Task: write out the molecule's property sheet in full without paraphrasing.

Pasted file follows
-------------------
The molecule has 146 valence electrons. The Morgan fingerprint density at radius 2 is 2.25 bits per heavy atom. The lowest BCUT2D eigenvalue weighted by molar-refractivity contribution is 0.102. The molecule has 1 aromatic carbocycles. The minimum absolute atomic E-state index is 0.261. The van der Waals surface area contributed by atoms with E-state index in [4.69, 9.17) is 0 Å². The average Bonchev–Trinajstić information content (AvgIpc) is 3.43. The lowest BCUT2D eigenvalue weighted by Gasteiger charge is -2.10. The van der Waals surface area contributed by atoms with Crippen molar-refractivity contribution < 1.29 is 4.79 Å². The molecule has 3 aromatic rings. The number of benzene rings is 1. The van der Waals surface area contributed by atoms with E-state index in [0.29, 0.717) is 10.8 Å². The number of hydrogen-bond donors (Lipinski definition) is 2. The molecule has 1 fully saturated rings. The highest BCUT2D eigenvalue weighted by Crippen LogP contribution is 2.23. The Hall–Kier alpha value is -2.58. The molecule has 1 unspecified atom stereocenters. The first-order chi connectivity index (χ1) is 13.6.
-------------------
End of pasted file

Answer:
The molecule has 146 valence electrons. The Morgan fingerprint density at radius 2 is 2.25 bits per heavy atom. The lowest BCUT2D eigenvalue weighted by molar-refractivity contribution is 0.102. The molecule has 1 aromatic carbocycles. The minimum absolute atomic E-state index is 0.261. The van der Waals surface area contributed by atoms with E-state index in [4.69, 9.17) is 0 Å². The average Bonchev–Trinajstić information content (AvgIpc) is 3.43. The lowest BCUT2D eigenvalue weighted by Gasteiger charge is -2.10. The van der Waals surface area contributed by atoms with Crippen molar-refractivity contribution < 1.29 is 4.79 Å². The molecule has 3 aromatic rings. The number of benzene rings is 1. The van der Waals surface area contributed by atoms with E-state index in [0.29, 0.717) is 10.8 Å². The number of hydrogen-bond donors (Lipinski definition) is 2. The molecule has 1 fully saturated rings. The highest BCUT2D eigenvalue weighted by Crippen LogP contribution is 2.23. The Hall–Kier alpha value is -2.58. The molecule has 1 unspecified atom stereocenters. The first-order chi connectivity index (χ1) is 13.6.